Anyway, the roadrunner disappeared after a couple of months. Perhaps it had run out of lizards to eat there and so it had moved on to greener pastures. I like to think that it was just living the life in our little foothill community, enjoying what the neighborhood had to offer. Interestingly, because of the number of times I spied this particular roadrunner, I was able to hear it squawk a couple of times. No, it doesn't beep like a car as Warner Brothers would like you to believe, but I'm thoroughly convinced that the makers of the movie Jurassic Park, patterned the calls of the velociraptors in the movie after roadrunners.
Earlier this month, I was heading out on a hike and I opened our backdoor and what did I see, but this roadrunner sitting on our fence. Fortunately, I didn't spook it and I was able to quickly get my phone out of my pocket and get a couple of shots of it before it hopped the fence and then proceeded to cross the street over to our neighbor's yard. Whether this is the same roadrunner or a different one, I'm not sure but I hope to see it again.
Over the years, there's a certain theme to my photos as I'm an avid wildlife photographer. The neighborhood birds and insects always interest me and I can usually be assured that I'll see some lizards scurrying out of the way as I walk the neighborhood. Then, in the spring and summer months, it's snake season and I'm getting a reputation as the snake whisperer.
But as always, if I can get a shot of a butterfly, I'm all over it. This American Painted Lady was flitting all around my backyard yesterday and once again, I didn't have my Canon handy, so I had to make do with the phone. Surprisingly, I was able to get quite close to this one and get some pretty good close up shots of it. This one wasn't in the best of shape, as you can see by its battered right wing, but it was holding its own quite well. I am curious since the painted lady migration that we get here in Southern California should have already happened. Did this one get knocked off course? Or is this one just a free spirit doing its own thing? This little bit of additional color in the back yard was welcome regardless of where it's supposed to be.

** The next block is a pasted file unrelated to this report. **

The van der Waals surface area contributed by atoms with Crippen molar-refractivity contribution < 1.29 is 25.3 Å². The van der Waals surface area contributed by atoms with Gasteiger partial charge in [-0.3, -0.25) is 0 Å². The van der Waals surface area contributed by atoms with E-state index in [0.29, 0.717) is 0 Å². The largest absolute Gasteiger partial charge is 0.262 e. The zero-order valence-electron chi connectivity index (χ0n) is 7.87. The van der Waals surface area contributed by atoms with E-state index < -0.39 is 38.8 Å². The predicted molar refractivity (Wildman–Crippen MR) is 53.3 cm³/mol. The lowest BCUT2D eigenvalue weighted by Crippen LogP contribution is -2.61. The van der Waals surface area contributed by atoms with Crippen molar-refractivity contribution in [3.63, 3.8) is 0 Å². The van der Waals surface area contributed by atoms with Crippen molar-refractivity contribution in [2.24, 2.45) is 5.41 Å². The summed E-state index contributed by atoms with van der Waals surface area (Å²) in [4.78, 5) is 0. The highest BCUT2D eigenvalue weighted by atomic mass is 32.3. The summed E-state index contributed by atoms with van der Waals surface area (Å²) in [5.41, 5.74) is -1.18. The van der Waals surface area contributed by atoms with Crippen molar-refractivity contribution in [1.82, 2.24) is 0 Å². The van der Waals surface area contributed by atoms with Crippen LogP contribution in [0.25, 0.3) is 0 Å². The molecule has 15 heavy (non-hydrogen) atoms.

5. And more animals
As noted above, I enjoy taking photos of animals. If I can get the shot, I'll try to do the animal justice. Since it's getting cooler here as we've inched into fall, the snakes aren't out and about anymore, but the tarantulas have started to come out. I spotted this one a couple of days ago on one of my walks. It was just out for a mid morning walk, just like the rest of us. I grabbed a couple of shots and then thought about what I wanted to do next, so I put my foot in front of it hoping that it might crawl over my foot (yeah, I can already hear many of my friends saying out loud, "Are you nuts?").
Well, the spider didn't want to have anything to do with me, so it just stopped and we were pretty much in a stand off, but then I decided to get this shot, since it gave some scale to how large the spider was. In fact, this is actually on the small size for this type of spider, so I'm thinking this is a youngster.
And there you have it. This was my take on the them, "It's Your World" this month. Please stop by P.J.'s blog to see how other people interpreted this photo challenge and please drop a comment below.